Story and Photos by Reuben Bolieu
Anyone who is even a little bit familiar with TOPS Knives would most likely not associate them with the kitchen.
Known for their overbuilt, “Made in the USA” tactical/outdoors knives, TOPS has been venturing into the axe, skinning and now kitchen side of cutlery. Their current Dicer Kitchen Series offers a steak knife, chef’s knife, long slicer, small paring knife, bread knife and XXX Dicer cleaver. However, before the Dicer series, TOPS Knives’ first venture into the realm of kitchen cutlery was with the Frog Market Special.
“A ‘Frog Market,’ in Hanoi, is an unlicensed wet market that stays “one jump” ahead of the tax collector. It was in one of those markets that I first found this pattern of knife at use,” said designer Steven Dick, when I asked him to explain the Frog Market Special (FMS) knife.
I too have roamed similar markets, in many of the same countries as Steven, and can see where the influence for this design comes from. In fact, visiting a marketplace is a good way to get a sense of the food and blade cultures of a new country.
The FMS comes from a different skill set—the kitchen.
Steven explained to me, “The fine point is used for boning, the deep body for plunging cuts through large chunks of meat, and the sweeping edge for long slicing cuts.”
According to Steven, the TOPS version is a “smaller utility model” of the originals found in Hanoi.
The TOPS rendition of this Vietnamese butcher knife is 9.5 inches overall, with a 5.125-inch-long blade, made of 1095 carbon steel (RC 56-58). I like the idea of carbon steel for a kitchen knife; it reminded me of the Old Hickory butcher knives I still use.
At just 0.0625-inch-thick (1/16-inch), this is the thinnest, sharpest TOPS knife I have ever seen. Thin knives are the way to go for slicing and are easy to resharpen—as was the case with the FMS.
It has a unique, aged finish called Black River Wash, with tan micarta scales. The handle was thin, but comfortable. The ergonomics seemed to have been downplayed in the description but were really the hidden gem of the knife. The knife itself weighs 3.5 ounces and is housed in a black kydex sheath that is ready for the belt, but is more of a carrying case, since it is a kitchen knife.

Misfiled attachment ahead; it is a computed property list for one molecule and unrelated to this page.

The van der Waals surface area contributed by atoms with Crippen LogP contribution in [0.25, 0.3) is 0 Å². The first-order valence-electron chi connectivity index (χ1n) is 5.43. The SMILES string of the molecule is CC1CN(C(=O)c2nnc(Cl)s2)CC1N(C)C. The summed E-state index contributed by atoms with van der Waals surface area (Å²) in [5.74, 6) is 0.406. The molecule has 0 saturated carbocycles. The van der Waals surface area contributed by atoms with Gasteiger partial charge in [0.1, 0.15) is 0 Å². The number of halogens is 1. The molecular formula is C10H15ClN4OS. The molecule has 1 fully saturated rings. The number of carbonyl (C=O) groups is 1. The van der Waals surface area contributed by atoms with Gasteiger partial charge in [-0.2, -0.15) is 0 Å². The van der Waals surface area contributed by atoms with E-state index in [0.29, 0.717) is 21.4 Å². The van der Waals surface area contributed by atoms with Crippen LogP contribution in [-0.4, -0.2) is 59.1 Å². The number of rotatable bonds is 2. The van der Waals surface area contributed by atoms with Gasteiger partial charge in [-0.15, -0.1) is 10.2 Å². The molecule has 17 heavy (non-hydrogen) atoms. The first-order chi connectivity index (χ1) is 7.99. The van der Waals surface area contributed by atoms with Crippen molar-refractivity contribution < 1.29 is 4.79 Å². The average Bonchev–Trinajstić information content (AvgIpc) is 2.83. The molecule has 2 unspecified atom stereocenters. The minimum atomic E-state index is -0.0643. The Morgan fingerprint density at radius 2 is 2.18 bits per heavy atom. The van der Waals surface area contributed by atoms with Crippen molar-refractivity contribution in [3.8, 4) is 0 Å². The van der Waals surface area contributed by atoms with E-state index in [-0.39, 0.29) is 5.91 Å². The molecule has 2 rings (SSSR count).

The provided kydex sheath was a good choice, as the knife was often dunked in a creek, shaken dry and then put back in the sheath. The FMS resides on my olive wood cutting board as my go to knife for cheese, cutting open food packages or quick slicing for garnishes.
While I’m no Steven Dick, give me a knife and I’m going to the backwoods school of cooking, making something that requires slicing mushrooms, potatoes, onions, peppers, and pork – stuffed peppers cooked in the coals. For meals like this I usually buy the type of bacon that comes in a large piece and needs to be sliced (typically Polish bacon).
The knife was super sharp and sliced & diced whatever was put in front of it.
The FMS XL, like its smaller predecessor, was inspired by a Vietnamese design.
Keeping with the original FMS’ big-bellied blade, the new FMS XL kicks up the blade length by nearly two inches to 7.5 inches, with a 12.75-inch overall length. It is 0.0937-inch-thick (3/32-inch), also of 1095 steel, with their attractive Black River Wash finish. Comfortable, thick green canvas Micarta handle scales keep their grip even when wet.
A longer handle and thicker blade stock, along with the extra cutting length, set it apart from the original. The elongated belly and thin grind make slicing food effortless, and the XL will definitely expand upon the culinary capabilities of the first FMS—just as chef knives come in different sizes suited to different tasks.
A Kydex sheath, with a rotating spring steel clip, makes it easy to attach to a belt or pack and the original FMS can piggyback on this sheath for a complete wilderness food prep solution—especially for those venturing outside of the kitchen with it.
The FMS XL can function as part of a camp kit, for preparing meals in the wilderness, away from the cutting board.
Lomo saltado is a popular, Peruvian stir fry dish that is typically served with rice and combines marinated strips of sirloin (or other beef steak) with onions, tomatoes and French fries. The dish originated as part of the Chifa tradition, the Chinese cuisine of Peru. I’ve had it in Peru and decided to make it, with the help of the FMS XL and sidekick.